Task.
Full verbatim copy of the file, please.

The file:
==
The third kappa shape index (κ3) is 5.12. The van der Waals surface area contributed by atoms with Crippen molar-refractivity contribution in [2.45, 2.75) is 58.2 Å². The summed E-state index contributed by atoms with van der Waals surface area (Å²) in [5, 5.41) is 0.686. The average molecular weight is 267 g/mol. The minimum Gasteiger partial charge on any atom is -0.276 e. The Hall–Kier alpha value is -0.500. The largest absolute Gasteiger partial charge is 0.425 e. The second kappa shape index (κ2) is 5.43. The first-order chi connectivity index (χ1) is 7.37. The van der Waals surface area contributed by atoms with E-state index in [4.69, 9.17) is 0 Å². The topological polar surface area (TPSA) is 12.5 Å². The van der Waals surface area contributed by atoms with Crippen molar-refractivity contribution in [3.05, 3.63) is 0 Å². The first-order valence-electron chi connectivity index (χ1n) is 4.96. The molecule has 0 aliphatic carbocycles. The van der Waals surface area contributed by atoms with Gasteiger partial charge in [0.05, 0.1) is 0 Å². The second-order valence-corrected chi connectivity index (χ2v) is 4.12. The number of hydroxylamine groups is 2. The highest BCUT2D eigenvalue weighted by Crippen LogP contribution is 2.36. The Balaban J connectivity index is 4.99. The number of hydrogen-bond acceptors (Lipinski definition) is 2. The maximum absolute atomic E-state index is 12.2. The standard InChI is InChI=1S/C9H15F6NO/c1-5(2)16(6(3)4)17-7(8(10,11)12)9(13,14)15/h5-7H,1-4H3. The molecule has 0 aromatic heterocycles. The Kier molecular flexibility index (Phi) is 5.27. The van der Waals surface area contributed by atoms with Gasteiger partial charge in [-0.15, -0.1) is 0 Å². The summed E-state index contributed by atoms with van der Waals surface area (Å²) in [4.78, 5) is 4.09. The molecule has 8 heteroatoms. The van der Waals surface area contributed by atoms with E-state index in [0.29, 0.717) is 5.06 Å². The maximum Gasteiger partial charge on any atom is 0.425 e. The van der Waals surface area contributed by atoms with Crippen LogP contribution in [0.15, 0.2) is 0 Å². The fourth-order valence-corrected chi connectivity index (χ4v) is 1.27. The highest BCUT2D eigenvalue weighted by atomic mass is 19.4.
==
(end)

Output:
The third kappa shape index (κ3) is 5.12. The van der Waals surface area contributed by atoms with Crippen molar-refractivity contribution in [2.45, 2.75) is 58.2 Å². The summed E-state index contributed by atoms with van der Waals surface area (Å²) in [5, 5.41) is 0.686. The average molecular weight is 267 g/mol. The minimum Gasteiger partial charge on any atom is -0.276 e. The Hall–Kier alpha value is -0.500. The largest absolute Gasteiger partial charge is 0.425 e. The second kappa shape index (κ2) is 5.43. The first-order chi connectivity index (χ1) is 7.37. The van der Waals surface area contributed by atoms with E-state index in [4.69, 9.17) is 0 Å². The topological polar surface area (TPSA) is 12.5 Å². The van der Waals surface area contributed by atoms with Crippen molar-refractivity contribution in [3.05, 3.63) is 0 Å². The first-order valence-electron chi connectivity index (χ1n) is 4.96. The molecule has 0 aliphatic carbocycles. The van der Waals surface area contributed by atoms with Gasteiger partial charge in [0.05, 0.1) is 0 Å². The second-order valence-corrected chi connectivity index (χ2v) is 4.12. The number of hydroxylamine groups is 2. The highest BCUT2D eigenvalue weighted by Crippen LogP contribution is 2.36. The Balaban J connectivity index is 4.99. The number of hydrogen-bond acceptors (Lipinski definition) is 2. The maximum absolute atomic E-state index is 12.2. The standard InChI is InChI=1S/C9H15F6NO/c1-5(2)16(6(3)4)17-7(8(10,11)12)9(13,14)15/h5-7H,1-4H3. The molecule has 0 aromatic heterocycles. The Kier molecular flexibility index (Phi) is 5.27. The van der Waals surface area contributed by atoms with Gasteiger partial charge in [-0.15, -0.1) is 0 Å². The summed E-state index contributed by atoms with van der Waals surface area (Å²) in [4.78, 5) is 4.09. The molecule has 8 heteroatoms. The van der Waals surface area contributed by atoms with E-state index in [0.29, 0.717) is 5.06 Å². The maximum Gasteiger partial charge on any atom is 0.425 e. The van der Waals surface area contributed by atoms with Crippen LogP contribution in [0.15, 0.2) is 0 Å². The fourth-order valence-corrected chi connectivity index (χ4v) is 1.27. The highest BCUT2D eigenvalue weighted by atomic mass is 19.4.